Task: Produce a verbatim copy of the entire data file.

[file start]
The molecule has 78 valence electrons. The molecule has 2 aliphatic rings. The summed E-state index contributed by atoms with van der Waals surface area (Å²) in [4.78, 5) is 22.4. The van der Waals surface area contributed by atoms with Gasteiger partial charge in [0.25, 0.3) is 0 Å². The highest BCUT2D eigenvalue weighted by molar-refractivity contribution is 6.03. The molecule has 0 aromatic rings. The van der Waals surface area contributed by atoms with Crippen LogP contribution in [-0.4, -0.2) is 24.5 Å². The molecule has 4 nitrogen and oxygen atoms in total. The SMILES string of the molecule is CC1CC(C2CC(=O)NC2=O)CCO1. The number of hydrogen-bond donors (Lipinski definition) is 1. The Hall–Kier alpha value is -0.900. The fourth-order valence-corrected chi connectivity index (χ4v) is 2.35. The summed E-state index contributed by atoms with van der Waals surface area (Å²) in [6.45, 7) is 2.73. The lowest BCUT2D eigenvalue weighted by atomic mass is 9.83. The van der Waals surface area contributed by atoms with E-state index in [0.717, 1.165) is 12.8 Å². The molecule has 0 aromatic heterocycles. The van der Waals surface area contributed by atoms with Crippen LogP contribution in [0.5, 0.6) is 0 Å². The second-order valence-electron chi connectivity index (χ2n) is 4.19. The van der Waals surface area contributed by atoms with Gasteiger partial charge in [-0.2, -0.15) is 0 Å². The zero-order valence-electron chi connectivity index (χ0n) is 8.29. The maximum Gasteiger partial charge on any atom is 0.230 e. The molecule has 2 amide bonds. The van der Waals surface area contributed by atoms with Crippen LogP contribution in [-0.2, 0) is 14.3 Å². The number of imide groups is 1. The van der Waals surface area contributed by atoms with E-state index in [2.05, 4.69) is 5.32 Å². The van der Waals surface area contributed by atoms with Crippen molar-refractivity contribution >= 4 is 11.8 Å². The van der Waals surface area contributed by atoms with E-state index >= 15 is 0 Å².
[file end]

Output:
The molecule has 78 valence electrons. The molecule has 2 aliphatic rings. The summed E-state index contributed by atoms with van der Waals surface area (Å²) in [4.78, 5) is 22.4. The van der Waals surface area contributed by atoms with Gasteiger partial charge in [0.25, 0.3) is 0 Å². The highest BCUT2D eigenvalue weighted by molar-refractivity contribution is 6.03. The molecule has 0 aromatic rings. The van der Waals surface area contributed by atoms with Crippen LogP contribution in [-0.4, -0.2) is 24.5 Å². The molecule has 4 nitrogen and oxygen atoms in total. The SMILES string of the molecule is CC1CC(C2CC(=O)NC2=O)CCO1. The number of hydrogen-bond donors (Lipinski definition) is 1. The Hall–Kier alpha value is -0.900. The fourth-order valence-corrected chi connectivity index (χ4v) is 2.35. The summed E-state index contributed by atoms with van der Waals surface area (Å²) in [6.45, 7) is 2.73. The lowest BCUT2D eigenvalue weighted by atomic mass is 9.83. The van der Waals surface area contributed by atoms with E-state index in [0.717, 1.165) is 12.8 Å². The molecule has 0 aromatic heterocycles. The van der Waals surface area contributed by atoms with Crippen LogP contribution in [0.5, 0.6) is 0 Å². The second-order valence-electron chi connectivity index (χ2n) is 4.19. The van der Waals surface area contributed by atoms with Gasteiger partial charge in [-0.2, -0.15) is 0 Å². The zero-order valence-electron chi connectivity index (χ0n) is 8.29. The maximum Gasteiger partial charge on any atom is 0.230 e. The molecule has 2 amide bonds. The van der Waals surface area contributed by atoms with Crippen LogP contribution in [-0.2, 0) is 14.3 Å². The number of imide groups is 1. The van der Waals surface area contributed by atoms with E-state index in [2.05, 4.69) is 5.32 Å². The van der Waals surface area contributed by atoms with Crippen molar-refractivity contribution >= 4 is 11.8 Å². The van der Waals surface area contributed by atoms with E-state index >= 15 is 0 Å².